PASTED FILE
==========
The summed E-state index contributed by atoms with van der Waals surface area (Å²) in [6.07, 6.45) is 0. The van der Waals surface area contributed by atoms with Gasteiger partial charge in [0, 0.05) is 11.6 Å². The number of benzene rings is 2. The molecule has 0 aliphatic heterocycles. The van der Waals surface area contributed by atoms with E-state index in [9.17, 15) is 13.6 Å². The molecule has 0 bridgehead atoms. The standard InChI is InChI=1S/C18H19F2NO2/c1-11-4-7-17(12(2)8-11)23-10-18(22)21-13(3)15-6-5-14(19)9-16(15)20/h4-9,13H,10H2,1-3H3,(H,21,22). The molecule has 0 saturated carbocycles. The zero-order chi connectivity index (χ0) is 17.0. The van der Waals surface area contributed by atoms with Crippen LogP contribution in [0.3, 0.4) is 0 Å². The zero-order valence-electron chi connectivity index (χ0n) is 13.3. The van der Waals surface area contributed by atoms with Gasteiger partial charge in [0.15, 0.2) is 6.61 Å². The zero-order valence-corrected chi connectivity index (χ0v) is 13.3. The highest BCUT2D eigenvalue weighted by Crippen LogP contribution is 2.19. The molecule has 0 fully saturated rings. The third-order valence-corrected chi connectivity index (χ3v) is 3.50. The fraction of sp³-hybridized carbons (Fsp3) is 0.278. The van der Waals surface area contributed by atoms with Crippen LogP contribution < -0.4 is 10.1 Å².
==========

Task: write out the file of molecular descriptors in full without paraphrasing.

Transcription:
The summed E-state index contributed by atoms with van der Waals surface area (Å²) in [6.07, 6.45) is 0. The van der Waals surface area contributed by atoms with Gasteiger partial charge in [0, 0.05) is 11.6 Å². The number of benzene rings is 2. The molecule has 0 aliphatic heterocycles. The van der Waals surface area contributed by atoms with E-state index in [9.17, 15) is 13.6 Å². The molecule has 0 bridgehead atoms. The standard InChI is InChI=1S/C18H19F2NO2/c1-11-4-7-17(12(2)8-11)23-10-18(22)21-13(3)15-6-5-14(19)9-16(15)20/h4-9,13H,10H2,1-3H3,(H,21,22). The molecule has 0 saturated carbocycles. The zero-order chi connectivity index (χ0) is 17.0. The van der Waals surface area contributed by atoms with Crippen LogP contribution in [0.3, 0.4) is 0 Å². The zero-order valence-electron chi connectivity index (χ0n) is 13.3. The van der Waals surface area contributed by atoms with Gasteiger partial charge in [0.15, 0.2) is 6.61 Å². The zero-order valence-corrected chi connectivity index (χ0v) is 13.3. The highest BCUT2D eigenvalue weighted by Crippen LogP contribution is 2.19. The molecule has 0 fully saturated rings. The third-order valence-corrected chi connectivity index (χ3v) is 3.50. The fraction of sp³-hybridized carbons (Fsp3) is 0.278. The van der Waals surface area contributed by atoms with Crippen LogP contribution < -0.4 is 10.1 Å².